Fine Wines from One of Sicily's Leading Wineries
Last spring I traveled to Sicily with a group of writers to visit wineries and attend the annual meeting of Assovini Sicilia, the association of Sicilian wine producers.
One of the wineries we visited was Donnafugata, headquartered in Marsala, on the western tip of the island. The city is known for its history (Garibaldi and his red-shirted rebels landed there in 1860) and for Marsala wine, a fortified beverage like Port and Sherry.
Giacomo Rallo and his wife, Gabriella Anca, founded Donnafugata (donnafugata.it) in 1983. Their families had been in the wine business for five generations, primarily making Marsala. But enthusiasm for Marsala wine was waning, and Giacomo thought it was time to make a change. On a visit to California, he observed how winemakers there used modern technology to make quality wines in a hot, dry climate similar to that of Sicily. The die was cast.
Giacomo and Gabriella returned with a plan to modernize technology to make upscale
Sicilian wines that would appeal to contemporary tastes. They chose an intriguing name for their new enterprise—Donnafugata, which means “woman in flight.”
The name refers to an actual woman in flight, Queen Maria Carolina of Naples, who fled Naples for Sicily in 1798 to avoid being captured by French troops. (The French had been unkind to her sister, the late Marie Antoinette.)
Maria Carolina found refuge in a palace in the town of Santa Margherita di Bèlice, southwest of Palermo. As it happens, the Sicilian nobleman and writer Giuseppe Tomasi di Lampedusa (1896–1957) stayed in that very palace during his childhood. He set part of his masterpiece The Leopard there, calling the surrounding region Donnafugata. The Rallo family owns vineyards not far from the novelist’s childhood haunts. They have named several of their wines for characters in Lampedusa’s great novel. (In 1963, Luchino Visconti turned The Leopard into a movie starring Burt Lancaster, Claudia Cardinale, and Alain Delon.)
Here are notes on three Donnafugata beverages—a flight of wines from Sicily’s “woman in flight” winery.
Donnafugata Tancredi Rosso Terre
Siciliane IGT 2012 ($40) is named for one of the characters in The Leopard, a dashing young gentleman. The wine is a blend of Cabernet Sauvignon, Nero d’Avola and Tannat, a rather unfamiliar grape grown mostly in southwest France and Uruguay. It was aged 14 months in barriques of new and old oak. Like Tancredi, Donnafugata’s wine is dark and deep. A rich Burgundy color, barely translucent around the edges, it exudes an intense bouquet in which one can identify fragrances of blackberries, blueberries and raspberries. The flavor is complex—fruity, to be sure, with elements of blackberry, dark cherry and strawberry punctuated with pepper, black olives, dark chocolate and tobacco. This is a rich, lush wine with a solid core to it, as handsome and captivating as Tancredi himself.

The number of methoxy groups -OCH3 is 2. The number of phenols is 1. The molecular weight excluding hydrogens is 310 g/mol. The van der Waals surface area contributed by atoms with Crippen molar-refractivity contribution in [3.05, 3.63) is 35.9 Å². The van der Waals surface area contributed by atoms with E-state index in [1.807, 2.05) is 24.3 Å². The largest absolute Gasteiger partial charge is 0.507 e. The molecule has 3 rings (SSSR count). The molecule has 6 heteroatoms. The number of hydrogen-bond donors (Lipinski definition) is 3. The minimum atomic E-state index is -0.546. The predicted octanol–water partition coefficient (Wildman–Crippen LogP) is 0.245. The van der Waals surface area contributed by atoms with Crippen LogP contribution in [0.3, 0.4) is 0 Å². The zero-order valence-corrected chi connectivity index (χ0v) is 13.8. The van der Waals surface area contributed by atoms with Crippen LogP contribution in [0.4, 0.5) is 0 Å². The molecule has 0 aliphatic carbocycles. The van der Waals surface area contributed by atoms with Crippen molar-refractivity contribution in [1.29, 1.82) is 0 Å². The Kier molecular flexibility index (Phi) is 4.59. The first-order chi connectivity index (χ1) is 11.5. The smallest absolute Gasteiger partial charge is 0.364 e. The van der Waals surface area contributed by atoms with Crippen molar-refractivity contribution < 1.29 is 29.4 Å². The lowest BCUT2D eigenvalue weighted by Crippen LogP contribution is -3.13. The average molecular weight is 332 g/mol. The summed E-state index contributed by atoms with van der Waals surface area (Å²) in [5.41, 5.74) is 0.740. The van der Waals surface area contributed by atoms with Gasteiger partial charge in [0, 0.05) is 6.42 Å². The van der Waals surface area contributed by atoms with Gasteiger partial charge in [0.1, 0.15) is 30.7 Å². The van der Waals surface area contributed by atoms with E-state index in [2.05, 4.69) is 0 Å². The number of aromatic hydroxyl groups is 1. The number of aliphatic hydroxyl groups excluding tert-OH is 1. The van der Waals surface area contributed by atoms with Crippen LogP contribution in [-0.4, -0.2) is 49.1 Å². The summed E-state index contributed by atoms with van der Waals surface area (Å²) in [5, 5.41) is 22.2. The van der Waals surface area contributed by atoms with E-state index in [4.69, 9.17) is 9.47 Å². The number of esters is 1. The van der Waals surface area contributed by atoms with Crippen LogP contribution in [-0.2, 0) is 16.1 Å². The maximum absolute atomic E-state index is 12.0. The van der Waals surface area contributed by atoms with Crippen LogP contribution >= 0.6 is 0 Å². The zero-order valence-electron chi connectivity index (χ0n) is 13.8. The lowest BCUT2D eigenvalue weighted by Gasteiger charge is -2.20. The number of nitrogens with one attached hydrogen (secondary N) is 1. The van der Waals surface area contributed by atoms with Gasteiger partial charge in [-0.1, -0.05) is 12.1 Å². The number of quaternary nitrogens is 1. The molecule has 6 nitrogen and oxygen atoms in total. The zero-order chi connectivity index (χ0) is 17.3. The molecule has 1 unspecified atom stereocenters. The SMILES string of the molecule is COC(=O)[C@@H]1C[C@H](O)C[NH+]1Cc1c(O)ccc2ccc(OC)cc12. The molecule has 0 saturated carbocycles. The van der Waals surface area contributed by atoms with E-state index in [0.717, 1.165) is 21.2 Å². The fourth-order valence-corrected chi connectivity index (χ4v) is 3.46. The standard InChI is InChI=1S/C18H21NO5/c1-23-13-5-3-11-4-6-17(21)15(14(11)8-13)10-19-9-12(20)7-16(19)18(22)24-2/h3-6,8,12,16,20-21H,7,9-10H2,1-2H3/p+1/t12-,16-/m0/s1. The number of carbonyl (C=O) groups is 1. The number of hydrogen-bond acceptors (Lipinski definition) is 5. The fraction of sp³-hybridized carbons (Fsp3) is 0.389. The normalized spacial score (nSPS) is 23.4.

The imposing building on the label of Donnafugata Mille e una Notte Terre Siciliane IGT 2010 ($80) is the palace where Queen Maria Carolina took refuge. Gabriella Anca Rallo captured the image and embedded it into the sky from Arabian Nights, “full of stars and full of promise.”
This Arabian Nights wine is a deep purple color, and has an intense bouquet of blackberries and plums in which one can sense fleeting aromas of charred oak and wet stones. Soft, rich and juicy in the mouth, it offers up flavors of raspberries and blackberries with subtle tannin—a hint of tea—and herbs. Red apples echo in the long finish. Mille e una Notte is a blend of Nero d’Avola, Petit Verdot, Syrah and other grapes, a blend as intricate and engaging as Scheherazade’s tales.
Sedàra refers to another character from The Leopard—not to Don Calogero Sedàra, the crass, corrupt mayor of Donnafugata, but to Angelica, his lovely daughter, who wins young Tancredi’s heart.
Sedàra Sicilia DOC 2014 ($16) is rich Burgundy in color. Its fruity bouquet reminds one of plums and blackberries, also to be noted in its flavor. This is a fresh, spicy wine with light tannin and acidity that make it good to pair with food. One might say that the flavor of this wine is overt—openly and immediately attractive. Could this be a subtle reference to the character of Angelica, Tancredi’s beauteous inamorata? Sedàra comprises Nero d’Avola along with Cabernet Sauvignon, Merlot, Syrah and other grapes. It is not aged in oak.
Donnafugata remains a family enterprise. The Rallo’s two children—José and Antonio—joined the business early on and continue to manage the firm today. Giacomo Rallo passed on last May.
The Rallos were wine revolutionaries, members of a movement that has transformed winemaking in Sicily. The first phase of the revolution was to grow international grape varieties like Chardonnay and Cabernet Sauvignon, which do very well in the Sicilian soil and climate. Nowadays, winemakers are embracing traditional Sicilian grapes like Grillo, Nero d’Avola and Frappato. Try them. You will be amazed and delighted. •
Robert B. Calvert drinks and writes in
Chicago. Questions or comments? Email